Skedesa thought over his words. The priestess of Kibela had an enormous power over the tribe. It was almost equal to the power that the supreme priest had.

“Beware of treachery and slyness,” her grandfather’s voice echoed in her mind, as if coming from the kingdom of the dead.

“Well, would you like to become a priestess?” Augur asked.

“Yes, I would,” Skedesa said.

“OK, but you should tell me where the ancient sanctuaries lie. I am certain your grandfather told you. On that condition only.”

The anger that was raging in her heart grew even stronger, and she had to summon all her efforts to suppress it.

She wanted to be a priestess, but not at that cost. And, of course, she had no wish at all to marry his son!

“I don’t know where the sanctuaries lie!” was Skedesa’s reply, almost a cry. “And I do not wish to marry your son!”

“OK, but then another woman shall be the priestess of Kibella!” Augur uttered spitefully.

“If she does not want to tell me, I will have to give her the herb of truth”, he thought. “With a little wine and a little potion, she will start talking. But I had better be careful. A lot of warriors like her, and as far as I know, she is in a relationship with our best warrior, Zipper.”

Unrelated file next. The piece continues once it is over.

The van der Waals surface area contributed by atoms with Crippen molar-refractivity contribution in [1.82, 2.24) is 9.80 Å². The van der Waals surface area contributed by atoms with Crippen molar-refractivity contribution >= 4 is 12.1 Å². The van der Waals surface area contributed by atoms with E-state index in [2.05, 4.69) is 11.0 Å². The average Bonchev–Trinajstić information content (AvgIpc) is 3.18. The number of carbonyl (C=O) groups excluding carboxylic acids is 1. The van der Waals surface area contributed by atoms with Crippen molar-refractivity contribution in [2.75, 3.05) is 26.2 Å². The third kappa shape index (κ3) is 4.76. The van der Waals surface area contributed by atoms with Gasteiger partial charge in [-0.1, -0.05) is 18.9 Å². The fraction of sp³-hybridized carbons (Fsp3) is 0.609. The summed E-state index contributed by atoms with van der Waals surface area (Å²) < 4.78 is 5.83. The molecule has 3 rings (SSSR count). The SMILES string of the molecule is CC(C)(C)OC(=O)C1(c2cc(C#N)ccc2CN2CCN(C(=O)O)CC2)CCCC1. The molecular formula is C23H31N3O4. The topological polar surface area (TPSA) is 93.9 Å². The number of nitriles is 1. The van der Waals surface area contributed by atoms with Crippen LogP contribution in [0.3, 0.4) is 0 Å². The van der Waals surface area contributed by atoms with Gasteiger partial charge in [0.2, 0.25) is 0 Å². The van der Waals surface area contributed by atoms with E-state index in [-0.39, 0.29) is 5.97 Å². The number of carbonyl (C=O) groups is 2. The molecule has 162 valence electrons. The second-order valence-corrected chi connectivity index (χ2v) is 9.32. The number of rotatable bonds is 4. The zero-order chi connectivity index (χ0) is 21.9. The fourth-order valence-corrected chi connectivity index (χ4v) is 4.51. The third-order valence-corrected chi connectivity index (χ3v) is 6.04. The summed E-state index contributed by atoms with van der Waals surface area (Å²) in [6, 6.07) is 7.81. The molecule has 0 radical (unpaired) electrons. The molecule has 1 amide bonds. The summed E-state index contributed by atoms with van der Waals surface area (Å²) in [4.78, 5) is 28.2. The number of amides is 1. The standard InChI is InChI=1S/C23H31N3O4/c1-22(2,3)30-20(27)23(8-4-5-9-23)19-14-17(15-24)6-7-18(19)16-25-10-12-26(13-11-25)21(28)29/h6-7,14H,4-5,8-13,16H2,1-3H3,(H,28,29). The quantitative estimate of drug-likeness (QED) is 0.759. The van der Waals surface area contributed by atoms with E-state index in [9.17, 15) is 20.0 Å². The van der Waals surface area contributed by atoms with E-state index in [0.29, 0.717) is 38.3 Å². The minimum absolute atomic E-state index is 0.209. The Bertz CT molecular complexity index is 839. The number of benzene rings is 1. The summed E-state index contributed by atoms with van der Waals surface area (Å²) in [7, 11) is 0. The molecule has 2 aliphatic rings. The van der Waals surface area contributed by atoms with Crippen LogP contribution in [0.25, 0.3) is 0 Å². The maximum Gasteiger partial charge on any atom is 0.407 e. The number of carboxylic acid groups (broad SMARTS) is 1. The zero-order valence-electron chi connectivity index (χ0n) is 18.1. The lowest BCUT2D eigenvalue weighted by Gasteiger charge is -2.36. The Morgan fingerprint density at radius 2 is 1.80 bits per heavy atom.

“Very well,” he said. “Be that as you wish. But you’d better think about that, and if you decide to tell me, then you will be a priestess, immediately! I like you. I would not like to be bad to you. You know I can have you tortured, and then you will tell me what I need to know, but I will not do that. You are the granddaughter of the late priest, and your authority in the tribe is great.”

Skedesa kept silent. She had noticed the vile sparks in his look, and she was on the lookout. She sensed he was scheming something, and he was not willing to give up his intentions to wring out the truth about the sanctuaries. She should learn in detail about his methods and approaches he resorted to. It occurred to her that the herb gatherer could tell her about him, as he often visited her.

In the evening, she met Zipper and told him about the talk she had had with the new priest.

Finally he asked:

“And do you really know where those sanctuaries are?”